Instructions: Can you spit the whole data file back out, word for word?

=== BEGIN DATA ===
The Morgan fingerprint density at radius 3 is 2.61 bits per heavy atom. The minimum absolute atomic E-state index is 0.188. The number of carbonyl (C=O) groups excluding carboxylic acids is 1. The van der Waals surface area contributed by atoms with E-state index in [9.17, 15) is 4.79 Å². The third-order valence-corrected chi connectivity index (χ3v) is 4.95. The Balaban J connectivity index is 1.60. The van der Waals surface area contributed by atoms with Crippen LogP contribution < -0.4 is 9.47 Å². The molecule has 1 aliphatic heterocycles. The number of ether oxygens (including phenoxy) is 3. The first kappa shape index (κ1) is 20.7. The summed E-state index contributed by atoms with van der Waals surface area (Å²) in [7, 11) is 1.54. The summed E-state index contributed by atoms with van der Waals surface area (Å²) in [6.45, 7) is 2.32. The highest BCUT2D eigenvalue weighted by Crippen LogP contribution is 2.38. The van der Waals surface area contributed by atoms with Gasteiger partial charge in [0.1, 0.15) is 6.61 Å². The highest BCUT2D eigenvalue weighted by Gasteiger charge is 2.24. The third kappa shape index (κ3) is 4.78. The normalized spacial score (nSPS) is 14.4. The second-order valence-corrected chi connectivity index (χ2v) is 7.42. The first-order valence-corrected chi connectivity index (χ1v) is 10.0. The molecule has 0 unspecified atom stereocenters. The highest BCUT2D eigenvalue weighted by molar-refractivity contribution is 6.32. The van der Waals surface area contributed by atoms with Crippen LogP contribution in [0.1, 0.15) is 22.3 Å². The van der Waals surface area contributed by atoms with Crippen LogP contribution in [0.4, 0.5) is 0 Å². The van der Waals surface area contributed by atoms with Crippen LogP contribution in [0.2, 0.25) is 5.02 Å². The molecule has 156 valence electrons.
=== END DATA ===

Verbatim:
The Morgan fingerprint density at radius 3 is 2.61 bits per heavy atom. The minimum absolute atomic E-state index is 0.188. The number of carbonyl (C=O) groups excluding carboxylic acids is 1. The van der Waals surface area contributed by atoms with E-state index in [9.17, 15) is 4.79 Å². The third-order valence-corrected chi connectivity index (χ3v) is 4.95. The Balaban J connectivity index is 1.60. The van der Waals surface area contributed by atoms with Crippen LogP contribution < -0.4 is 9.47 Å². The molecule has 1 aliphatic heterocycles. The number of ether oxygens (including phenoxy) is 3. The first kappa shape index (κ1) is 20.7. The summed E-state index contributed by atoms with van der Waals surface area (Å²) in [7, 11) is 1.54. The summed E-state index contributed by atoms with van der Waals surface area (Å²) in [6.45, 7) is 2.32. The highest BCUT2D eigenvalue weighted by Crippen LogP contribution is 2.38. The van der Waals surface area contributed by atoms with Gasteiger partial charge in [0.1, 0.15) is 6.61 Å². The highest BCUT2D eigenvalue weighted by Gasteiger charge is 2.24. The third kappa shape index (κ3) is 4.78. The normalized spacial score (nSPS) is 14.4. The second-order valence-corrected chi connectivity index (χ2v) is 7.42. The first-order valence-corrected chi connectivity index (χ1v) is 10.0. The molecule has 0 unspecified atom stereocenters. The highest BCUT2D eigenvalue weighted by molar-refractivity contribution is 6.32. The van der Waals surface area contributed by atoms with Crippen LogP contribution in [0.1, 0.15) is 22.3 Å². The van der Waals surface area contributed by atoms with Crippen LogP contribution in [0.4, 0.5) is 0 Å². The van der Waals surface area contributed by atoms with Crippen LogP contribution in [0.2, 0.25) is 5.02 Å². The molecule has 156 valence electrons.